Monday, January 29, 2018

Fire on the Track by Roseanne Montillo, 2017

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The inspiring and irresistible true story of the women who broke barriers and finish-line ribbons in pursuit of Olympic Gold

When Betty Robinson assumed the starting position at the 1928 Olympic Games in Amsterdam, she was participating in what was only her fourth-ever organized track meet. She crossed the finish line as a gold medalist and the fastest woman in the world. This improbable athletic phenom was an ordinary high school student, discovered running for a train in rural Illinois mere months before her Olympic debut. Amsterdam made her a star.

But at the top of her game, her career (and life) almost came to a tragic end when a plane she and her cousin were piloting crashed. So dire was Betty's condition that she was taken to the local morgue; only upon the undertaker's inspection was it determined she was still breathing. Betty, once a natural runner who always coasted to victory, soon found herself fighting to walk.

While Betty was recovering, the other women of Track and Field were given the chance to shine in the Los Angeles Games, building on Betty's pioneering role as the first female Olympic champion in the sport. These athletes became more visible and more accepted, as stars like Babe Didrikson and Stella Walsh showed the world what women could do. And--miraculously--through grit and countless hours of training, Betty earned her way onto the 1936 Olympic team, again locking her sights on gold as she and her American teammates went up against the German favorites in Hitler's Berlin.

Told in vivid detail with novelistic flair, Fire on the Track is an unforgettable portrait of these trailblazers in action.
(304 pages)

What a powerful and educational read this is.

I mean, going into the book I knew absolutely nothing about the history of track in the Olympics, or how difficult it was for women to join in the games. I could have guessed that latter part, I suppose, but it had never really occurred to me before–I never really cared about sports enough to look into those first Olympian women.

And they were an extraordinarily talented bunch, there's no denying it. The story of their struggle, not just for entry but also for respect, equal treatment, fair coverage, and familial support, is a powerful one.

The book delves as intimately as it can into the lives of all the first greats: Betty Robinson (the first woman to win gold in track), Babe Didrikson (who almost singlehandedly won every track event one year!), and Stella Walsh, as well as snippets of the lives of the women they ran alongside and against. While the focus remains largely on Betty's tale at first, it moves on to the other runners during the period of her recovery from the accident and then comes back to her at the end. I think it's a great way of approaching the material.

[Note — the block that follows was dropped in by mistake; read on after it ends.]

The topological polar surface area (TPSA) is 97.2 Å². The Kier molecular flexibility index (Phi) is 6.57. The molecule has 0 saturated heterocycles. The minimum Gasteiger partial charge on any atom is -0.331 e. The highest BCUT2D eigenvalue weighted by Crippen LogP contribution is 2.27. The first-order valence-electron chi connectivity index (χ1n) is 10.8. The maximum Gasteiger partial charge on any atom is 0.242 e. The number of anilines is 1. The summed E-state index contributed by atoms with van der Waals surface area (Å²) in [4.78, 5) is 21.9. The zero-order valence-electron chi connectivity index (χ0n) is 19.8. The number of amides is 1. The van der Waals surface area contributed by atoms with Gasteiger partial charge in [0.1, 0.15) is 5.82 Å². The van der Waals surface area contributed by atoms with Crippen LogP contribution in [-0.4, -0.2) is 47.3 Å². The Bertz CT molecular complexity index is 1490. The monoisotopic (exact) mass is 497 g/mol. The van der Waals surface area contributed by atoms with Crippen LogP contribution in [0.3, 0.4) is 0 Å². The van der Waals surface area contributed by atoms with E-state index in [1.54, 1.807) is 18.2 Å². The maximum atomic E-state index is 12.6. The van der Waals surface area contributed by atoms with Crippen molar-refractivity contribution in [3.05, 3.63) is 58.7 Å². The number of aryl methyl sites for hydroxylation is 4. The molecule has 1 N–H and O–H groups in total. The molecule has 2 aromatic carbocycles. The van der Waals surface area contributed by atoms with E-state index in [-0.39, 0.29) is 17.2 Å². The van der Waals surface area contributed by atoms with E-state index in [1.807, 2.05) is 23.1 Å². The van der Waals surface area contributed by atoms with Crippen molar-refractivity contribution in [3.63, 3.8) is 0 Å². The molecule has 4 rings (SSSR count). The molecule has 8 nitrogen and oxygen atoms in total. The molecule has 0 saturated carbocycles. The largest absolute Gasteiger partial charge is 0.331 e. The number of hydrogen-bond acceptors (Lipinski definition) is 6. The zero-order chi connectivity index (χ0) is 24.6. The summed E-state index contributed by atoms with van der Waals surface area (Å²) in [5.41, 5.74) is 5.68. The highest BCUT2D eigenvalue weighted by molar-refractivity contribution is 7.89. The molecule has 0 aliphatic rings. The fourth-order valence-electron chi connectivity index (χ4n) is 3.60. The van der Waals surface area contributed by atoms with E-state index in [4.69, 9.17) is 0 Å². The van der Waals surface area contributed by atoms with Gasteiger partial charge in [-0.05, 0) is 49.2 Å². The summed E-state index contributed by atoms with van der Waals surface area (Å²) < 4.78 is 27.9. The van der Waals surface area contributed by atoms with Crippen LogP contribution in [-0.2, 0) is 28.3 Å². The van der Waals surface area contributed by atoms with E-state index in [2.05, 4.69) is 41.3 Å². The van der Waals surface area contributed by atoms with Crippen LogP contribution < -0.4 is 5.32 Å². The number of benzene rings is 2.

I also think it's amazing that Betty Robinson could be in such a horrific plane crash and then recover so well as to return to competing in the Olympics. Considering the fact that I am currently in an immobilizing boot because I sprained my ankle at a dance four months ago and it just won't heal, I can barely even comprehend that sort of incredible recovery.

I'm still not very interested in sports, not even track, but I enjoyed learning the stories of these very unique women who led the way for females to compete in less "delicate" sports (basically anything other than gymnastics or swimming) in the Olympics. I was going to recommend the book to my younger sister, a former gymnast, because I thought she would also appreciate it, but changed my mind once I reached some more mature content in the latter part of the book (references to childhood sexual abuse, athletes confused about their sexuality/gender, and Hitler–literally Hitler–coming on to the lesbian gold-winner Helen Stephens at the Berlin Olympics).

I appreciate the inclusion of these sorts of details, because they are also a part of these womens' stories, but their inclusion does make recommending the book to younger readers difficult. If you're an adult, however, and interested in the early Olympics or the rise of women in Olympic sports, then this is definitely the book for you.

Disclaimer: I received a complimentary copy of this book from the publisher in exchange for an honest review.

2 comments:

  1. I found your review interesting and felt it captured the essence of the book. However, please do not use "very unique" again. Does not make sense. I will give my name, here because the selections below does not allow me to, Robert Pruter

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    Replies
    1. Thank you, Robert! I'm sorry you didn't like my choice of words. When you're commenting, if you click the dropdown box under the text field you should be able to choose "Name/URL" and enter your name in that way.

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